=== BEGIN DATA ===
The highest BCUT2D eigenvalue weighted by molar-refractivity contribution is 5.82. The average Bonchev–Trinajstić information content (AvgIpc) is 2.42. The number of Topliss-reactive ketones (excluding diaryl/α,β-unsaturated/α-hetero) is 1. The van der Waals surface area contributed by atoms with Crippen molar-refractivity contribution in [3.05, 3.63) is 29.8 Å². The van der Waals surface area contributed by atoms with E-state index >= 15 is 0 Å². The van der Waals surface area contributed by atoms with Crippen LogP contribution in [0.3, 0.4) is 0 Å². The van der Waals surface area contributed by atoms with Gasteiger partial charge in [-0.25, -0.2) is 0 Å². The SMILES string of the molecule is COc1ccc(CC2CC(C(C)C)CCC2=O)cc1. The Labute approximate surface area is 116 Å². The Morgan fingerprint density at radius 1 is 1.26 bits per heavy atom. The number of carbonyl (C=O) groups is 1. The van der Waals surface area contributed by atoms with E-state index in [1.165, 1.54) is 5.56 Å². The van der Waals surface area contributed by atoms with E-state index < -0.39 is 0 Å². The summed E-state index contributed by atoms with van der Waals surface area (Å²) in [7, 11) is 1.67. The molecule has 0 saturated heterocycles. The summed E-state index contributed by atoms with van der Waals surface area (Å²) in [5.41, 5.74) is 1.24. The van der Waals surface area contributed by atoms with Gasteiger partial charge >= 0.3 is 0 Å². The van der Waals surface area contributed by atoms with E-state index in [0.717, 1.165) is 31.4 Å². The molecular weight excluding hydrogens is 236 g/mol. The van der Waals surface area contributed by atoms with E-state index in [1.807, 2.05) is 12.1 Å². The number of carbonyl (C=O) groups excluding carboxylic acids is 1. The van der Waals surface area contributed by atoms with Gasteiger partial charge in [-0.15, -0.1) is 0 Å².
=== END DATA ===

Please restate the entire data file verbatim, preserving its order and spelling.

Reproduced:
The highest BCUT2D eigenvalue weighted by molar-refractivity contribution is 5.82. The average Bonchev–Trinajstić information content (AvgIpc) is 2.42. The number of Topliss-reactive ketones (excluding diaryl/α,β-unsaturated/α-hetero) is 1. The van der Waals surface area contributed by atoms with Crippen molar-refractivity contribution in [3.05, 3.63) is 29.8 Å². The van der Waals surface area contributed by atoms with E-state index >= 15 is 0 Å². The van der Waals surface area contributed by atoms with Crippen LogP contribution in [0.3, 0.4) is 0 Å². The van der Waals surface area contributed by atoms with Gasteiger partial charge in [-0.25, -0.2) is 0 Å². The SMILES string of the molecule is COc1ccc(CC2CC(C(C)C)CCC2=O)cc1. The Labute approximate surface area is 116 Å². The Morgan fingerprint density at radius 1 is 1.26 bits per heavy atom. The number of carbonyl (C=O) groups is 1. The van der Waals surface area contributed by atoms with E-state index in [1.165, 1.54) is 5.56 Å². The van der Waals surface area contributed by atoms with E-state index < -0.39 is 0 Å². The summed E-state index contributed by atoms with van der Waals surface area (Å²) in [7, 11) is 1.67. The molecule has 0 saturated heterocycles. The summed E-state index contributed by atoms with van der Waals surface area (Å²) in [5.41, 5.74) is 1.24. The van der Waals surface area contributed by atoms with Gasteiger partial charge >= 0.3 is 0 Å². The van der Waals surface area contributed by atoms with E-state index in [0.717, 1.165) is 31.4 Å². The molecular weight excluding hydrogens is 236 g/mol. The van der Waals surface area contributed by atoms with E-state index in [1.807, 2.05) is 12.1 Å². The number of carbonyl (C=O) groups excluding carboxylic acids is 1. The van der Waals surface area contributed by atoms with Gasteiger partial charge in [-0.15, -0.1) is 0 Å².